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    John, County Kildare. john.j.doyle@nuim.ie
    Mildly overrated, and I have to admit not liking "Limelight" that much, it seems to be Rush by numbers at this stage, and I've never liked Alex using Fender guitars as well for some reason or another, still, I'd give the album a 9/10 for "Camera Eye", "YYZ", "Witch Hunt", and "Tom Saywer", although I think Geddy in recent times may have refered to this as Rush's best song, it is not, still in the top 5 best though.

    Steve smudger5150@yahoo.co.uk
    well people say its the best album....and my friend and i have a joke that casual fans answer "tom sawyer" when asked of their favorite song. however your right.,..the second half just degrades the album as a whole just a bit. dont get me wrong..they are on a roll of big hits....and its a major roll in the transition in to the 80's but the pre and pro albums are better

    Michael DeWitt
    Personally after reading these reviews, it would seem that Rush was judged on it's ability to have pop catchy tunes. In my opinion this is a flawed way to review this group. Perhaps Rush's most epic pieces over these three albums were Hemispheres "La Villa Strangiato", "Natural Science" and "The Camera Eye" Yet there is no mention other than Camera Eye should have been shorter? Which would seriously destroy the build up to possibly one of the best bass Guitar solo's ever to grace music. In order to appreciate what Rush truly has to offer one must completely clear ones mind, it is only then will one have the ability to discover that in many rush songs we get three songs for the price of one, each part unique to it's other two parts yet somehow intertwining into a cohesive melody that sounds good on the surface, but it is the genius of the individual portions that set Rush apart from any other band. Immerse yourself and listen closer.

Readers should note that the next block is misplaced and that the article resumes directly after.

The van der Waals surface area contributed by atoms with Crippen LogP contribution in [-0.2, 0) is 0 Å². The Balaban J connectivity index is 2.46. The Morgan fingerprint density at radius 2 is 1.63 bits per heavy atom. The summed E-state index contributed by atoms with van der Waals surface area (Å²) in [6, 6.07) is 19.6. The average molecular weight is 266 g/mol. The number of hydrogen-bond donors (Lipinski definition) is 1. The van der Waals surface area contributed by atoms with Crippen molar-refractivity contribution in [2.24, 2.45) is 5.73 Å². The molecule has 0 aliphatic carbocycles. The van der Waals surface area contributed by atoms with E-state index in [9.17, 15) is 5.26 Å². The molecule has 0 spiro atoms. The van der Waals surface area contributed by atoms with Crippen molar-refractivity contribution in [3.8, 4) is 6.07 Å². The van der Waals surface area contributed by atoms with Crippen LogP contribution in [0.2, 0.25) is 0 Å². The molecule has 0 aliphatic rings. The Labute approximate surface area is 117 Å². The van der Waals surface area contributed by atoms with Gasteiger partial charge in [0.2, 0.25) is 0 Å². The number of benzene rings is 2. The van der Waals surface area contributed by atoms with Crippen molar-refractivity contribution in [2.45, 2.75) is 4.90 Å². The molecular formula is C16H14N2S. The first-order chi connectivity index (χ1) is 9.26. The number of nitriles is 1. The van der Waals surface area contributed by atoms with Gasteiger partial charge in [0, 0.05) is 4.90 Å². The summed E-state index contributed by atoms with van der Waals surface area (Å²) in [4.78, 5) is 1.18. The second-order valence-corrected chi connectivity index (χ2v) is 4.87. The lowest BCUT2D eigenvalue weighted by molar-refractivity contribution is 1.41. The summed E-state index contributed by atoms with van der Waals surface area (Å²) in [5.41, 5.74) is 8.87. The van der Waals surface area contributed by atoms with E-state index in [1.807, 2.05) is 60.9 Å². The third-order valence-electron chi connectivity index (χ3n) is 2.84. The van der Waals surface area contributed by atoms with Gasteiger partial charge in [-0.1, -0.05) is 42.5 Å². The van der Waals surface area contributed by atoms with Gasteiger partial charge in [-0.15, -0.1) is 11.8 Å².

Michael DeWitt